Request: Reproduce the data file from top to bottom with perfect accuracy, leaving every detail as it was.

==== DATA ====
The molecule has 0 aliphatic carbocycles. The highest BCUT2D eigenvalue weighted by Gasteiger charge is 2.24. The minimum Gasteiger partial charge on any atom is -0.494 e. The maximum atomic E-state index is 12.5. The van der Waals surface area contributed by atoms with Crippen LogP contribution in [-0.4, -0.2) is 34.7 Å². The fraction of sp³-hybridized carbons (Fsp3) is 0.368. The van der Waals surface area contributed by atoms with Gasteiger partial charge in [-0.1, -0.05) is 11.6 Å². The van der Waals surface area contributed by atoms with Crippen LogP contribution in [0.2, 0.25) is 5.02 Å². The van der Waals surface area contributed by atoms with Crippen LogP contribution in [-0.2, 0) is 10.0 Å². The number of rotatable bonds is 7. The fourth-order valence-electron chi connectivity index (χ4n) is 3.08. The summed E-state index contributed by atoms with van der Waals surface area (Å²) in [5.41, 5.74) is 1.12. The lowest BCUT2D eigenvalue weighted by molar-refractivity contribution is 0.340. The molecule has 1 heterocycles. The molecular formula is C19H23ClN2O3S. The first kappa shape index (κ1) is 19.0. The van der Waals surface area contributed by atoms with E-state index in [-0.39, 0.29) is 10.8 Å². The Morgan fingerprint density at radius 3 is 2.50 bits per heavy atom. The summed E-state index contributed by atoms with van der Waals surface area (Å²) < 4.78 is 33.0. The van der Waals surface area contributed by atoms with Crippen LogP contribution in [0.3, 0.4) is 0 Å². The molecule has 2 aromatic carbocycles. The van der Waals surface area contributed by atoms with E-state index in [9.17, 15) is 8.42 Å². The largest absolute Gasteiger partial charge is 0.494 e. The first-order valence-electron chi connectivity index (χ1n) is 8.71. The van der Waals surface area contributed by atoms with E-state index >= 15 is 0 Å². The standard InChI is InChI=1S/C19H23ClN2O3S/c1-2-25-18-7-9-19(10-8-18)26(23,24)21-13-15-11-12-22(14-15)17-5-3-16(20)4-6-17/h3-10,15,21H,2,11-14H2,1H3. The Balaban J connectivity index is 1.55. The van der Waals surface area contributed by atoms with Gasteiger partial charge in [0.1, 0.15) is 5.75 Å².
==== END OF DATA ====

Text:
The molecule has 0 aliphatic carbocycles. The highest BCUT2D eigenvalue weighted by Gasteiger charge is 2.24. The minimum Gasteiger partial charge on any atom is -0.494 e. The maximum atomic E-state index is 12.5. The van der Waals surface area contributed by atoms with Crippen LogP contribution in [-0.4, -0.2) is 34.7 Å². The fraction of sp³-hybridized carbons (Fsp3) is 0.368. The van der Waals surface area contributed by atoms with Gasteiger partial charge in [-0.1, -0.05) is 11.6 Å². The van der Waals surface area contributed by atoms with Crippen LogP contribution in [0.2, 0.25) is 5.02 Å². The van der Waals surface area contributed by atoms with Crippen LogP contribution in [-0.2, 0) is 10.0 Å². The number of rotatable bonds is 7. The fourth-order valence-electron chi connectivity index (χ4n) is 3.08. The summed E-state index contributed by atoms with van der Waals surface area (Å²) in [5.41, 5.74) is 1.12. The lowest BCUT2D eigenvalue weighted by molar-refractivity contribution is 0.340. The molecule has 1 heterocycles. The molecular formula is C19H23ClN2O3S. The first kappa shape index (κ1) is 19.0. The van der Waals surface area contributed by atoms with E-state index in [-0.39, 0.29) is 10.8 Å². The Morgan fingerprint density at radius 3 is 2.50 bits per heavy atom. The summed E-state index contributed by atoms with van der Waals surface area (Å²) < 4.78 is 33.0. The van der Waals surface area contributed by atoms with Crippen LogP contribution in [0.3, 0.4) is 0 Å². The molecule has 2 aromatic carbocycles. The van der Waals surface area contributed by atoms with E-state index in [9.17, 15) is 8.42 Å². The largest absolute Gasteiger partial charge is 0.494 e. The first-order valence-electron chi connectivity index (χ1n) is 8.71. The van der Waals surface area contributed by atoms with E-state index >= 15 is 0 Å². The standard InChI is InChI=1S/C19H23ClN2O3S/c1-2-25-18-7-9-19(10-8-18)26(23,24)21-13-15-11-12-22(14-15)17-5-3-16(20)4-6-17/h3-10,15,21H,2,11-14H2,1H3. The Balaban J connectivity index is 1.55. The van der Waals surface area contributed by atoms with Gasteiger partial charge in [0.1, 0.15) is 5.75 Å².